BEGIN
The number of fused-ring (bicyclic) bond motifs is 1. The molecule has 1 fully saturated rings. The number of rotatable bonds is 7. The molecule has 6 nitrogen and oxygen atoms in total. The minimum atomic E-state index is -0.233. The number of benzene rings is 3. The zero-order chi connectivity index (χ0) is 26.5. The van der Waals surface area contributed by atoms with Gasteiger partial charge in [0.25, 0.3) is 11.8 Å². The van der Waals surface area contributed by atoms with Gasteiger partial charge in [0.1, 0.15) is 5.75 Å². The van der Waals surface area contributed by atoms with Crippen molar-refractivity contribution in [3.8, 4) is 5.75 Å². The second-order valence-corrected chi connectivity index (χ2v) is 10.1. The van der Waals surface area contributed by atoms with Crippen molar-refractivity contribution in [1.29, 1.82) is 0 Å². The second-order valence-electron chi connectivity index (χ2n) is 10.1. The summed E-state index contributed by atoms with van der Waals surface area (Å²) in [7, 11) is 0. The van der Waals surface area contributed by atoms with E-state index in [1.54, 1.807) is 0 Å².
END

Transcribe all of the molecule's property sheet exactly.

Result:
The number of fused-ring (bicyclic) bond motifs is 1. The molecule has 1 fully saturated rings. The number of rotatable bonds is 7. The molecule has 6 nitrogen and oxygen atoms in total. The minimum atomic E-state index is -0.233. The number of benzene rings is 3. The zero-order chi connectivity index (χ0) is 26.5. The van der Waals surface area contributed by atoms with Gasteiger partial charge in [0.25, 0.3) is 11.8 Å². The van der Waals surface area contributed by atoms with Gasteiger partial charge in [0.1, 0.15) is 5.75 Å². The van der Waals surface area contributed by atoms with Crippen molar-refractivity contribution in [3.8, 4) is 5.75 Å². The second-order valence-corrected chi connectivity index (χ2v) is 10.1. The van der Waals surface area contributed by atoms with Crippen molar-refractivity contribution in [1.29, 1.82) is 0 Å². The second-order valence-electron chi connectivity index (χ2n) is 10.1. The summed E-state index contributed by atoms with van der Waals surface area (Å²) in [7, 11) is 0. The van der Waals surface area contributed by atoms with E-state index in [1.54, 1.807) is 0 Å².